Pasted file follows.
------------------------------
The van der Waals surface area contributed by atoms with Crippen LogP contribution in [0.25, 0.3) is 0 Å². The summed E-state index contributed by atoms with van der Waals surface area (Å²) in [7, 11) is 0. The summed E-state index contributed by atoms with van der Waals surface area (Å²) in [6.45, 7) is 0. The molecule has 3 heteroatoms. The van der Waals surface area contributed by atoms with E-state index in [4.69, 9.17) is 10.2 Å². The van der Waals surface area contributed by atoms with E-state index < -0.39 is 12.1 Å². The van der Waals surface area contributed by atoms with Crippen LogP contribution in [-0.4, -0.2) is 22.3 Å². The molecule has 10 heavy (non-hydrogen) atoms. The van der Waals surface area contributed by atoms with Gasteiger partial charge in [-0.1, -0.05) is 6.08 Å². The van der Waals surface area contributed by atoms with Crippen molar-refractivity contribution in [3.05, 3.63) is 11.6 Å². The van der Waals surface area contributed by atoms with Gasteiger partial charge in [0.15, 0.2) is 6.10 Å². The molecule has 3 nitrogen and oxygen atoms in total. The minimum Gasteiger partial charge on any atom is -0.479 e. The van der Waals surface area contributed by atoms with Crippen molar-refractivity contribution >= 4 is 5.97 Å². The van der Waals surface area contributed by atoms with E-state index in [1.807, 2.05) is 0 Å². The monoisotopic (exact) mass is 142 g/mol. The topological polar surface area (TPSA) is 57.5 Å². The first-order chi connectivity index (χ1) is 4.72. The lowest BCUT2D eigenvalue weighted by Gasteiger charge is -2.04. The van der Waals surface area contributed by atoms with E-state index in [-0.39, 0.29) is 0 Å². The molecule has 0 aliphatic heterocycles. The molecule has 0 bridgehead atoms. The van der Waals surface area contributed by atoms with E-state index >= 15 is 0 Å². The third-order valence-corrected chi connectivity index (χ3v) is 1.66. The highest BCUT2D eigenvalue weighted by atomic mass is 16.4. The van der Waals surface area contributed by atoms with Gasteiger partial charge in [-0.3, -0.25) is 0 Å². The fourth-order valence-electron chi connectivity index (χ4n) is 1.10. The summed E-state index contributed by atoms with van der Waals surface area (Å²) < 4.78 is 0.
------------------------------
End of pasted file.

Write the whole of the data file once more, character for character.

The van der Waals surface area contributed by atoms with Crippen LogP contribution in [0.25, 0.3) is 0 Å². The summed E-state index contributed by atoms with van der Waals surface area (Å²) in [7, 11) is 0. The summed E-state index contributed by atoms with van der Waals surface area (Å²) in [6.45, 7) is 0. The molecule has 3 heteroatoms. The van der Waals surface area contributed by atoms with E-state index in [4.69, 9.17) is 10.2 Å². The van der Waals surface area contributed by atoms with E-state index < -0.39 is 12.1 Å². The van der Waals surface area contributed by atoms with Crippen LogP contribution in [-0.4, -0.2) is 22.3 Å². The molecule has 10 heavy (non-hydrogen) atoms. The van der Waals surface area contributed by atoms with Gasteiger partial charge in [-0.1, -0.05) is 6.08 Å². The van der Waals surface area contributed by atoms with Crippen molar-refractivity contribution in [3.05, 3.63) is 11.6 Å². The van der Waals surface area contributed by atoms with Gasteiger partial charge in [0.15, 0.2) is 6.10 Å². The molecule has 3 nitrogen and oxygen atoms in total. The minimum Gasteiger partial charge on any atom is -0.479 e. The van der Waals surface area contributed by atoms with Crippen molar-refractivity contribution >= 4 is 5.97 Å². The van der Waals surface area contributed by atoms with E-state index in [1.807, 2.05) is 0 Å². The monoisotopic (exact) mass is 142 g/mol. The topological polar surface area (TPSA) is 57.5 Å². The first-order chi connectivity index (χ1) is 4.72. The lowest BCUT2D eigenvalue weighted by Gasteiger charge is -2.04. The van der Waals surface area contributed by atoms with E-state index in [-0.39, 0.29) is 0 Å². The molecule has 0 aliphatic heterocycles. The molecule has 0 bridgehead atoms. The van der Waals surface area contributed by atoms with E-state index >= 15 is 0 Å². The third-order valence-corrected chi connectivity index (χ3v) is 1.66. The highest BCUT2D eigenvalue weighted by atomic mass is 16.4. The van der Waals surface area contributed by atoms with Gasteiger partial charge in [-0.3, -0.25) is 0 Å². The fourth-order valence-electron chi connectivity index (χ4n) is 1.10. The summed E-state index contributed by atoms with van der Waals surface area (Å²) < 4.78 is 0.